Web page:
That’s a stark contrast with the circumstances of the last two referendums on sovereignty. The first, in 1980, was the culmination of years of upheaval in Quebec that ranged from political battles with Ottawa over the division of powers to bombs and kidnappings. A “soft” question on granting the Quebec government the authority to negotiate sovereignty-association with Canada was defeated by a comfortable margin. The “No” campaign had some powerful forces on its side, not the least of whom was Prime Minister Pierre Trudeau.
The 1995 referendum, with a somewhat convoluted question, came at a time of jacked-up emotion in Quebec. A failed attempt at constitutional reform to accommodate Quebec’s demands rocketed secessionist sentiment to its highest point ever. The No side squeezed out a narrow victory, with the help of the man who would go on to be the premier of Quebec, Jean Charest.
While it is true that Prime Minister Stephen Harper is not particularly popular in Quebec and doesn’t have many MPs from the province, he hasn’t offended the province to the point where people want to burn their Canadian passports in the street.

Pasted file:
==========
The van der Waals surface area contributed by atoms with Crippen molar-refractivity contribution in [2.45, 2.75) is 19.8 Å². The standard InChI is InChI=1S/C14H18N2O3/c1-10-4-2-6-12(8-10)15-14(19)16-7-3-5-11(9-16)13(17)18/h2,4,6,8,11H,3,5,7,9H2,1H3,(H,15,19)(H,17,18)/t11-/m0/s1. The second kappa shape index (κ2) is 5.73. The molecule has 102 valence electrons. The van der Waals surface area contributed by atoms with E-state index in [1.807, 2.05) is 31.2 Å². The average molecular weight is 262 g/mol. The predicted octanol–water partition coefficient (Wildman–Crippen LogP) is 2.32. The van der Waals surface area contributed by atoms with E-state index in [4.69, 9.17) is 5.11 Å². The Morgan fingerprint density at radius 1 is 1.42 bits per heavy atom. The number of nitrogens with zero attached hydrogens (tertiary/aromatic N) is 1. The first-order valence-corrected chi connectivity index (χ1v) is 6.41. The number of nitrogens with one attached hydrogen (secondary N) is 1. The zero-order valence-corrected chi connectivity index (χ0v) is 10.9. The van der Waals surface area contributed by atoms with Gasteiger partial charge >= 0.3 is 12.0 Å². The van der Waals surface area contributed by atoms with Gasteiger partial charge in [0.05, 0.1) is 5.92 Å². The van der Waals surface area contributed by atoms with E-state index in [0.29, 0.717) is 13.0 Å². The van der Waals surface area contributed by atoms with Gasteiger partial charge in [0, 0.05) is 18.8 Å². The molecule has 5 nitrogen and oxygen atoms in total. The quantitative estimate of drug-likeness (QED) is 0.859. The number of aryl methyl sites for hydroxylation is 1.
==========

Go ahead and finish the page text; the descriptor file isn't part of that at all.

In the campaign, Marois vowed if she were elected, she would immediately go to Ottawa to demand Harper hand over certain powers, hoping that if there is resistance, she can ratchet up public ire. But now, as the head of a government with a paper-thin plurality of seats, she’s not exactly packing a mandate to talk tough with the prime minister of Canada.
Indeed, an interesting phenomenon occurred in the polls during the election: As support for the PQ inched up, support for a referendum and sovereignty plummeted.
The election results are obviously deeply frustrating for the PQ. For a party whose raison d’etre is the separation of Quebec, to be denied the opportunity to advance its agenda is likely to have consequences for the future of the party.